Advancing technologies have made every part of the firearm and shooting industry better, with new materials, better production equipment, and a growing competitive market all driving forward it is no wonder that so many new and exciting products are available today. Desert Tech has been pushing those limits since its inception in 2007, and this year they have released another great product that follows the Desert Tech adage Tomorrow’s Weapons.

The MDRX is the next generation rifle from Desert Tech, it builds on the already popular MDR rifle they released in 2016. The MDRX is a short-stroke piston operated semi-automatic bullpup, for those who don’t know already, a bullpup is a rifle configured such that the action, magazine, and firing mechanics are all located behind the trigger. The purpose of this design gives the MDRX a shorter overall length than conventional rifles of the same barrel length. When you add in the other additional features of the MDRX the difference becomes even more apparent.


All Desert Tech rifles are designed with modularity in mind, and as such, they are all available as multi-caliber chassis and barrel combinations. The MDRX shares that same heritage, as it stands at the moment it is available in four different calibers from the factory; 223 Wylde, 308 Win, 300 BLK, and 6.5CM. All four of these barrel conversion kits can be interchanged in the same chassis, making the MDRX one of the few modern sporting rifles to accept both large and small frame calibers. All this from an SBR sized weapon without the stamp.
But if you are a stamp collector like many of us are, you can also get the SBR conversion kit for the MDRX. The 11.5 inch barreled Micron conversion kit makes any MDRX into one of the shortest and compact rifles available. All these conversion kits make the MDRX an extremely adaptable rifle, to whatever mission specific purpose you need.

Being a semi-auto bullpup adds some challenges when it comes to universality, these challenges were overcome with ingenuity. The MDRX is completely ambidextrous, all of its controls are mirrored on both sides of the rifle for both right and left-handed shooters. In addition to the ambi controls, the rifle has a forward ejecting system that sends spent brass casing forward away from the shooter. Previous bullpup designs eject brass to the right side, which in a bullpup is a bad thing if you are left-handed. The MDRX can be fired from the right or left side with no concern of catching hot brass to your face. And if you are a dedicated left-hand shooter, you can swap ejection from forward right to forward left in just a few seconds.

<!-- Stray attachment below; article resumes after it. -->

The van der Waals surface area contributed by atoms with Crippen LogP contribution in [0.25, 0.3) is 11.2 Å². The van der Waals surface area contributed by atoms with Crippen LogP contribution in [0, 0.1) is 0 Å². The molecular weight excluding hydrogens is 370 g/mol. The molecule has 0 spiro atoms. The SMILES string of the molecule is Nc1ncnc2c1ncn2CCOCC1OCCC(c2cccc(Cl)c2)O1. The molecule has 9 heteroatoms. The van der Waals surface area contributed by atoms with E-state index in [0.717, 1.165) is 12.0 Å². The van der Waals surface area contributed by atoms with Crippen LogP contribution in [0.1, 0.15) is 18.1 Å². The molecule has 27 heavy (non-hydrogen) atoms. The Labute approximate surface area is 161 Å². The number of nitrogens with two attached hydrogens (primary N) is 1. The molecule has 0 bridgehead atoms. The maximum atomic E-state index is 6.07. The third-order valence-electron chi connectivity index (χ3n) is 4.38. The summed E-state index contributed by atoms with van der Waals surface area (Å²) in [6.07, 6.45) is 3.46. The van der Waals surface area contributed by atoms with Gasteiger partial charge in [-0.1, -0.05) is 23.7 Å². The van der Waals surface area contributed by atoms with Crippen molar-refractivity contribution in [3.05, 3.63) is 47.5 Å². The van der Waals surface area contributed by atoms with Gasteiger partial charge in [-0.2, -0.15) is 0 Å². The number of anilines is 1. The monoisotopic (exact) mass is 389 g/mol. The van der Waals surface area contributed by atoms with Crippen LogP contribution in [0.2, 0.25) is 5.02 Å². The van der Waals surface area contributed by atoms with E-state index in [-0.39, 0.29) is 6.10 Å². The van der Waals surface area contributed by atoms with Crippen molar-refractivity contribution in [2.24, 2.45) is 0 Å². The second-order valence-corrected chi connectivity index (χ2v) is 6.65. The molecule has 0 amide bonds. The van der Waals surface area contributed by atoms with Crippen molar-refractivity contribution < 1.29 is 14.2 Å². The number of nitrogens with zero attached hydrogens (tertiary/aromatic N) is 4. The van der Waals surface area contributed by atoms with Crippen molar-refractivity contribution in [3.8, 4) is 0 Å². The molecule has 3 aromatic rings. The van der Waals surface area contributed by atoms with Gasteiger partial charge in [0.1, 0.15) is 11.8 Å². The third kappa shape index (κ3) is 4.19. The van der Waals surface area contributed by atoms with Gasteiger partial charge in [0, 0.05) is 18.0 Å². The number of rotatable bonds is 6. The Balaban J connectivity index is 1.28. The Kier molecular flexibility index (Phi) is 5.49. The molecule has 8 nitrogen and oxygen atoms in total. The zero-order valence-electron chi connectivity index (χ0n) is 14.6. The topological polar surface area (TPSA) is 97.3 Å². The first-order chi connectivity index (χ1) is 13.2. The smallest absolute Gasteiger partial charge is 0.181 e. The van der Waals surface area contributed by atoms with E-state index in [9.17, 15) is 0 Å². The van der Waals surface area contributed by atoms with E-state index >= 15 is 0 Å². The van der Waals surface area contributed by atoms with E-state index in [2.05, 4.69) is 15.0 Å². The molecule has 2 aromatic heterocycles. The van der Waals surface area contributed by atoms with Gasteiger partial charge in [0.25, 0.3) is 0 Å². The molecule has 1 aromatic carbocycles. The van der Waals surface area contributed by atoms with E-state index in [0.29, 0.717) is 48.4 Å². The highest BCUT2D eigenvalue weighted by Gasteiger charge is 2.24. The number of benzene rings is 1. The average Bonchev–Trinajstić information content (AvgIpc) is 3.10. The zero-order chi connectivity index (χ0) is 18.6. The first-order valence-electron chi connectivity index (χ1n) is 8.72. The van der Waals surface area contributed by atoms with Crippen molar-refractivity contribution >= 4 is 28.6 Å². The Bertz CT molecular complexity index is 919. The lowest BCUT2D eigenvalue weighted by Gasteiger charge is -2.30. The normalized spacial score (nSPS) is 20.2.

The MDRX comes standard with a compensator made by Desert Tech called The Ratchet, the compensators are caliber specific to provide the best performance in recoil reduction and to stop muzzle rise.

Various MDRX accessories make it an extremely versatile platform

One of the major challenges with bullpups is creating a good clean trigger pull, this is due to the linkage required to connect trigger shoe to the sear pack. This is another challenge that was overcome with design ingenuity, and the resulting trigger feel of the MDRX is widely accepted as great. Of the many people who have pulled the trigger on an MDRX, the common consensus is that it is a good trigger, not just for a bullpup, but a good trigger period.
The MDRX has a six-position adjustable gas valve allowing the operator to tune the rifle to whatever ammunition they might use, as well as use the rifle with a suppressor and a lower gas setting.
The MDRX’s aluminum/polymer chassis construction features full-length upper Picatinny rail, M-LOK slots for accessories and flush-mounted QD sling cups on the rear of the receiver. It is also designed to accept most AR-15 style magazines, and for large frame calibers, it uses SR-25 pattern mags. The rifle ships with caliber appropriate P-mags from Magpul.
The various caliber conversions for the MDRX feature popular twist rates, and standard barrel thread for adding muzzle accouterments. There are also both sixteen-inch, and twenty-inch barrels available in several of the assorted calibers, giving shooters different performance options. And with different barrel lengths, there are two different handguard lengths to go along.
The ambidextrous charging handles of the MDRX are non-reciprocating, they are normally locked to the front in a spring-loaded detent. They can also be locked to the rear by pulling them back and up, the release is as simple as slapping either of the handles down, and the bolt carrier closes into battery. The gun locks open upon firing the last shot from the magazine, the bolt release is centrally located right behind the magwell. This allows for very quick reloads by simply extending the thumb when seating a fresh magazine, thus closing the bolt on a fresh round. This actually can make reloading faster than most AR-style rifles due to fewer steps in the reload process.